Therapies for colon cancer: naturally speaking
What might bitter melon, magnolia tree bark and a fruit called stone apple have in common? Therapeutic potential in colon cancer, suggests Shrikant Anant, Ph.D., associate director of Cancer Prevention for The University of Kansas Cancer Center and a firm believer in nature as “the best combinatorial chemist all around” where drug discovery is concerned.
Over the years, Dr. Anant has carved his research niche on two levels: experimenting with the anticancer activity of assorted natural compounds and zeroing in on cancer stem cells, a small group thought to play critical roles in maintaining or forming new tumors. Researchers in the field often liken cancer stem cells to queen bees: a hive collapses only if the queen is destroyed; if she isn’t, the colony readily reforms. For this reason, and because these cells resist standard therapies, Dr. Anant considers them an important therapeutic target.
The secret life of cancer stem cells
Cancer stem cells are found across a broad spectrum of cancers, and Dr. Anant is sure that they exist in colon cancer – one of his main research interests – based on their protein “fingerprint.” At the University of Oklahoma, he and Courtney Houchen, M.D., discovered that the protein DCLK-1 is a molecular marker of cancer stem cells in the colon.
A member of the kinase family, DCLK-1 influences signaling processes in cells by regulating the activity of other proteins, although its precise targets remain unknown. But “when we knocked down the gene for DCLK-1 in colon cancer cells,” Dr. Anant says, “tumor growth from those cells, in mice, was completely suppressed.”
Dysfunctional signaling is often observed in cancers, for instance, along molecular pathways manned by the proteins Notch and Hippo, which help maintain the balance between cell growth and death, and determine the fate of stem cells. In colon cancer, unruly Notch signaling – aggravated by crosstalk from Hippo pathway – is associated with tumor progression and metastasis.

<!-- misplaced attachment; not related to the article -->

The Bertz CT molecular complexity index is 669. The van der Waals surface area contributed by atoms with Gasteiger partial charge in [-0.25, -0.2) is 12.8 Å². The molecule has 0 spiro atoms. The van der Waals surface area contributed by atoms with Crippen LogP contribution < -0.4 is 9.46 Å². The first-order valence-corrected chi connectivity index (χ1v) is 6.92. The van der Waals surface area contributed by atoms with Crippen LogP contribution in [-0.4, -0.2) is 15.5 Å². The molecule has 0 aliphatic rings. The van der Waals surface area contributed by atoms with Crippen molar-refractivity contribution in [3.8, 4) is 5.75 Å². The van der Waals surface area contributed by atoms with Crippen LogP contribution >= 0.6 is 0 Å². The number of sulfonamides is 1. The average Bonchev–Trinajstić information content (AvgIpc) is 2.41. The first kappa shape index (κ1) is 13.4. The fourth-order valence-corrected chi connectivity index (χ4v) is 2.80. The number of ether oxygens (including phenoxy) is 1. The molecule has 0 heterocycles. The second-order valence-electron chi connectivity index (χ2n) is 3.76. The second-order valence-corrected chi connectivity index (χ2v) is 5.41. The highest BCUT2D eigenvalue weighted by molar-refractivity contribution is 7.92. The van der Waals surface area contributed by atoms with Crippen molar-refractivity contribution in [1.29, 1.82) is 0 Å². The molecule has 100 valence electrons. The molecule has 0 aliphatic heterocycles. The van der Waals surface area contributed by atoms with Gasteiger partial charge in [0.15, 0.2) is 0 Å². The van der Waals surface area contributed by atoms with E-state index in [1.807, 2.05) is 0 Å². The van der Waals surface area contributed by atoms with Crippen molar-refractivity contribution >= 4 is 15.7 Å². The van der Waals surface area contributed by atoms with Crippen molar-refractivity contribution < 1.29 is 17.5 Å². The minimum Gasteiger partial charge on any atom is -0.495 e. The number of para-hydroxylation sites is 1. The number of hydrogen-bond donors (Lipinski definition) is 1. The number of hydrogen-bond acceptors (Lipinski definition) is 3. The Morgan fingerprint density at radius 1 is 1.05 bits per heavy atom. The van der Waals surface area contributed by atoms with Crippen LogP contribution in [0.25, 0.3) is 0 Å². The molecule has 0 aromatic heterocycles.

All of this molecular babble probably spurs the resilience and resistance of colon cancer stem cells to chemotherapy, Dr. Anant says. It’s what he and his crew are working to reverse with help from Mother Nature.
Natural compounds show promise
Among the many natural compounds that interest Dr. Anant, three in particular are further along his investigations: marmelin, honokiol and an extract from bitter melon.
Marmelin hails from stone apples, the fruit product of the Bael tree, an aromatic gum species native to India. The tree’s essential oil has long been used in Ayurveda, or traditional Indian medicine, to treat chronic constipation. Dr. Anant extracted marmelin from the tree’s fruit, naming it after the species’ scientific handle, Aegle marmelos. He currently holds the only NCI-funded grant exploring marmelin’s potential anticancer activity and has found that this natural compound synergizes with curcumin – the principal ingredient of turmeric – in halting the formation of colon tumors. He’s also shown that marmelin keeps uncontrolled cell signaling, driven by Notch, at bay.
Honokiol, a compound contained in the bark of magnolia trees, is a traditional Japanese and Chinese remedy for gastrointestinal disorders and closely studied since the late 1990s for its activity against melanoma. Little was known about honokiol’s potential in colon cancer, however, until Dr. Anant’s group added this compound to their research repertoire. Dharmalingam Subramaniam, Ph.D., a research assistant professor at the University of Kansas Medical Center and Dr. Anant’s protégé, discovered that honokiol specifically suppresses YAP1, a Hippo pathway protein that promotes cell proliferation and is often elevated in colon cancer.
Bitter melon lives up to its name by being among the most unpalatable of fruits unless cooked. It also has a long history of Ayurvedic use in treating Type 2 diabetes. More recently, Deep Kwatra, Ph.D., one of Dr. Anant’s postdoctoral fellows, has shown that a crude bitter melon extract renders colon cancer cells more susceptible to standard chemotherapeutic agents like doxorubicin.
“Something in this bitter melon extract occupies the attention of proteins that would otherwise pump drugs like doxorubicin out of cells,” Dr. Kwatra explains, “so more of the drug can exert its anticancer effects.” He and Dr. Anant think that charantin, a compound first purified from bitter melon in 1962 and demonstrated to be effective in lowering blood sugar levels, is the likely candidate.
In the laboratory, Dr. Anant’s group has seen that the growth of colon cancer stem cells – readily visible to the naked eye as round pinhead-sized clumps, or spheroids – is effectively muzzled with marmelin, honokiol and bitter melon extract. They know, too, that all three natural compounds block the stem cell marker DCLK-1’s function – but, as yet, not how.
The researchers are currently pursuing derivatives, or chemically modified versions, of marmelin and honokiol with greater anticancer potency. They’re also figuring out whether charantin is, in fact, the active ingredient of interest in bitter melon. Creating capsule forms of these compounds is next on the agenda, followed by early phase clinical trials.
Dr. Anant’s research is supported by NCI RO1 CA109269, NCI R01 CA135559, NCI R01 CA151727 and the Kansas Bioscience Authority Eminent Scholarship.